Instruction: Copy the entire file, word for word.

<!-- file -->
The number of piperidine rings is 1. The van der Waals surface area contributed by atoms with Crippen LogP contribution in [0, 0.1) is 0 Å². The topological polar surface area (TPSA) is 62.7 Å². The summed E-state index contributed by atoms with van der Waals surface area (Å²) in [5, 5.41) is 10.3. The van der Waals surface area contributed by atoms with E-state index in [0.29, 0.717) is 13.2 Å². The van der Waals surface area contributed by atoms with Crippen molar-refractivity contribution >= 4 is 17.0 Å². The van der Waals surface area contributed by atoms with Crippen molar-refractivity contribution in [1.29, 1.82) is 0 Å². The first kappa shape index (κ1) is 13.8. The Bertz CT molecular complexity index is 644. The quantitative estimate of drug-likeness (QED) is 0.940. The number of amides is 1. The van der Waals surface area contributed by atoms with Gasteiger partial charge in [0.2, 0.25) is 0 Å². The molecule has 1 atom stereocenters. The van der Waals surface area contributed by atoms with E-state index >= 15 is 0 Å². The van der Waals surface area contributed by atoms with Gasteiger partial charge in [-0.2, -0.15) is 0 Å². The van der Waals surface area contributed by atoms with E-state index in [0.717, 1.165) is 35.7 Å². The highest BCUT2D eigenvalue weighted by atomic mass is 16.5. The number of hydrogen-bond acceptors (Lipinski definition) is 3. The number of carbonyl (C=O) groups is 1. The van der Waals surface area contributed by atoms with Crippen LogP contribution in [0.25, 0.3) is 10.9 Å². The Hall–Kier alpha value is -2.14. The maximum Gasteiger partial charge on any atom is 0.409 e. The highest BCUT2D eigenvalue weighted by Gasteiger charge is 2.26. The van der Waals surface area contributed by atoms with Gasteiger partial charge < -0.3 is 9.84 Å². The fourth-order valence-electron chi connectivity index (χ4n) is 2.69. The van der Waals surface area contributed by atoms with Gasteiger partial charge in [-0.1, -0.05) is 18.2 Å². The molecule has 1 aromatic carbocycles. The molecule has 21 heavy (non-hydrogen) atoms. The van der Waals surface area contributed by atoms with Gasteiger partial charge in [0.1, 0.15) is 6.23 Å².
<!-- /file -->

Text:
The number of piperidine rings is 1. The van der Waals surface area contributed by atoms with Crippen LogP contribution in [0, 0.1) is 0 Å². The topological polar surface area (TPSA) is 62.7 Å². The summed E-state index contributed by atoms with van der Waals surface area (Å²) in [5, 5.41) is 10.3. The van der Waals surface area contributed by atoms with E-state index in [0.29, 0.717) is 13.2 Å². The van der Waals surface area contributed by atoms with Crippen molar-refractivity contribution >= 4 is 17.0 Å². The van der Waals surface area contributed by atoms with Crippen molar-refractivity contribution in [1.29, 1.82) is 0 Å². The first kappa shape index (κ1) is 13.8. The Bertz CT molecular complexity index is 644. The quantitative estimate of drug-likeness (QED) is 0.940. The number of amides is 1. The van der Waals surface area contributed by atoms with Gasteiger partial charge in [0.2, 0.25) is 0 Å². The molecule has 1 atom stereocenters. The van der Waals surface area contributed by atoms with E-state index >= 15 is 0 Å². The van der Waals surface area contributed by atoms with Gasteiger partial charge in [-0.2, -0.15) is 0 Å². The van der Waals surface area contributed by atoms with E-state index in [0.717, 1.165) is 35.7 Å². The highest BCUT2D eigenvalue weighted by atomic mass is 16.5. The number of hydrogen-bond acceptors (Lipinski definition) is 3. The number of carbonyl (C=O) groups is 1. The van der Waals surface area contributed by atoms with Crippen LogP contribution in [0.25, 0.3) is 10.9 Å². The Hall–Kier alpha value is -2.14. The maximum Gasteiger partial charge on any atom is 0.409 e. The highest BCUT2D eigenvalue weighted by Gasteiger charge is 2.26. The van der Waals surface area contributed by atoms with Gasteiger partial charge < -0.3 is 9.84 Å². The fourth-order valence-electron chi connectivity index (χ4n) is 2.69. The van der Waals surface area contributed by atoms with Gasteiger partial charge in [-0.1, -0.05) is 18.2 Å². The molecule has 1 aromatic carbocycles. The molecule has 21 heavy (non-hydrogen) atoms. The van der Waals surface area contributed by atoms with Gasteiger partial charge in [0.1, 0.15) is 6.23 Å².